25828561793_c2663cced0The starting point….an ugly old pallet. This is actually after we had started nailing down some of the loose slats. The other interesting thing – the bottom has extra holes in it where a forklift would pick it up. Hmm…which side to cover?

26405430226_18ab21d06fWe decided to cover the side with the larger holes, because we weren’t sure how the soil would stay in otherwise. We also ended up doing two layers of landscape fabric to make sure it was sturdy enough.

25826511114_3495a01847One of the Master Gardeners had brought along a few old lathe slats and we decided to nail them along the back just to help stabilize everything. Did we have to do this step? No. Does everyone feel a lot better about the durability of the project now? Yes, absolutely!

25826509714_ce58df29d8It took about 4-5 cu. feet of potting soil to fill the pallet. 26158512800_7beeae8ab7.jpg

26158512800_7beeae8ab7We planted some of our leftover lettuce seedlings in the pallet. We also have some strawberries that we will put in later. (If I don’t manage to kill them in my office first…watering…it’s helpful!)

26405785346_011ae93698The final result…it would have been more picturesque had we had some green lettuce too, but I guess we’ll survive with the two shades of red!

We will stand it up on end in another couple weeks and see how things go! My biggest concern with all projects like this is how are we going to keep it sufficiently watered, especially once it is vertical. I foresee lots of water running everywhere.

Friday PhotoEssay

I think the Demo Garden path is paved with my good intentions of posting more frequently. Time just seems to slip away from me earlier in the week!

Luckily, the garden does not rely on me to blog regularly in order to grow. We really would be in trouble if that were the case! You can see on the right side of the picture that the pumpkins are doing their best to be the first to the top of the trellis. Some of our other cucumbers and vines are just being pokey.

The pumpkins are also doing their best to be the first vine crop with fruit set. They might win! I didn’t see any bees this morning, so I tried to help the cause by transferring pollen from one of the lower male flowers to this female flower that was open. I guess we’ll see if I was successful.

We have new babies! Again! We planted some chicory and onion seeds inside this week, and a few of the chicory are already up. I’m a little surprised, because sometimes chicory can be a little slow. That’s one of the reasons I wanted to start them now rather than in two weeks. They also have a relatively low germination percentage (about 65%), so this way we will be sure to have enough plants in about 6 weeks.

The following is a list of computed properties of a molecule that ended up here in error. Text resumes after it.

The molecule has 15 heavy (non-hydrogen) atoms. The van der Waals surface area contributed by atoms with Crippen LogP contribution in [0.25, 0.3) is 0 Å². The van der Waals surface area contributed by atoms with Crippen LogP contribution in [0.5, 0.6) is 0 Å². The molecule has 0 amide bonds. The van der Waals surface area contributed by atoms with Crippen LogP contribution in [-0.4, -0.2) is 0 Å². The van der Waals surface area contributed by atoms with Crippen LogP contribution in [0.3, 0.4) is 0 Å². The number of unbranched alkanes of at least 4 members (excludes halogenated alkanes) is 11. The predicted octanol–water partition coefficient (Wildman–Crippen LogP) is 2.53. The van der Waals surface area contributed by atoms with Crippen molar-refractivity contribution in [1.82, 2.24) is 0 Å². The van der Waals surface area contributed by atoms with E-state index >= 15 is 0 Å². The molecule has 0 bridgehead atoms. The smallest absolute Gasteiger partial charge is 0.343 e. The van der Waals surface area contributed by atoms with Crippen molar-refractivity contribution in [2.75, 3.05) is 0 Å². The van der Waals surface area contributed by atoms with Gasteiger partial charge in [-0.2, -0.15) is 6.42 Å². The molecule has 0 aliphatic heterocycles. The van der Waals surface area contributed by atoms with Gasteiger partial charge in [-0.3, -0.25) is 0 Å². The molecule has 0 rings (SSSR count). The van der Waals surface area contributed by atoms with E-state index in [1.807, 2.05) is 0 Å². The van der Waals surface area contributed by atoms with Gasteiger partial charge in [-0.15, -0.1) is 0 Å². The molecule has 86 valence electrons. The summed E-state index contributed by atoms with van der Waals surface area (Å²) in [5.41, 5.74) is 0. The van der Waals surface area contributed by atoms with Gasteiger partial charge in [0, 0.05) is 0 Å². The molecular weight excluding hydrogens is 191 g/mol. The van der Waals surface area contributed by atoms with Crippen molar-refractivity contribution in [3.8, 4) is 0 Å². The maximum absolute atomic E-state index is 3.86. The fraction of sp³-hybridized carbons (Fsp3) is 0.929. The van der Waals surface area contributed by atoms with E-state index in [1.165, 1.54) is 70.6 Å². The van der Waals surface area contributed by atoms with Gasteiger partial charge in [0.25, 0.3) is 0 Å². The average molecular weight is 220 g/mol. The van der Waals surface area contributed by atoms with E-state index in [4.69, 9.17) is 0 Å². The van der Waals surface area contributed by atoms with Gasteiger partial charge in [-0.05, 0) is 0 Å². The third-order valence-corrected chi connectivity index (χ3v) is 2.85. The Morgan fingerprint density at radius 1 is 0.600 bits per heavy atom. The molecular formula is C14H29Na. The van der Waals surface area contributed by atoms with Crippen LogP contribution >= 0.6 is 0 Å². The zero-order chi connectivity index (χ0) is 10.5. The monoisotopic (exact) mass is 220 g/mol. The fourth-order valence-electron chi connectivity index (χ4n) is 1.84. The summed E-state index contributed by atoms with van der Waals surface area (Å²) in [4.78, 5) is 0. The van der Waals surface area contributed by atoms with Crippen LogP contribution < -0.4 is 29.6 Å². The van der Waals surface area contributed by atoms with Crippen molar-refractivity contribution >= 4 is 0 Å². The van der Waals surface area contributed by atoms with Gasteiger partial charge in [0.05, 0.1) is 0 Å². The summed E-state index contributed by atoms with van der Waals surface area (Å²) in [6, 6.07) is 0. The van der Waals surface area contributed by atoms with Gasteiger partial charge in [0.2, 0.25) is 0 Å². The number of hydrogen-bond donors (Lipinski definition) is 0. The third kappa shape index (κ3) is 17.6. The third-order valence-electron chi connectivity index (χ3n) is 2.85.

This Rose Scented Thyme is blooming like crazy. It is almost completely coated in pale pink flowers. It is obviously very happy with its location.

Also blooming, but not nearly so attractive is this Endive. Not all of the endive mesclun plants are bolting, but I’m sure they aren’t far behind. That means we will be pulling them out soon and getting ready to plant the bulbing fennel for fall.

The Herbs & Flowers garden is looking so nice already, and the citrus marigolds are still looking better than they ever have before. I’m going to have to find some recipes using citrus marigolds!

Have a great weekend!

Thinning Seedlings

I think one of the hardest gardening tasks is thinning out seedlings. It is too easy to just let it go, because you are so excited to see the plants growing, and then everything is an overgrown, tangled mess that you can’t thin out. That’s one of the reasons that I try really hard to space things out when I plant the seeds. However, that doesn’t always work out.

On our trellises for growing vining vegetables, we usually want no more than 2-3 plants per side of the trellis. It seems like so little when you are planting just a few seeds, but planting too many can be a disaster later on!

You can see that there are at least 5 plants along this trellis, and I think there may have been another one or two that I didn’t get in the picture. Even though these plants will be growing up the trellis, if we left all of the plants in place, they would be so thick that we could have problems with diseases – especially if this hot, humid weather keeps on.

We removed all but 3 plants from each of the trellises, which will still be plenty thick by the time the plants are full grown.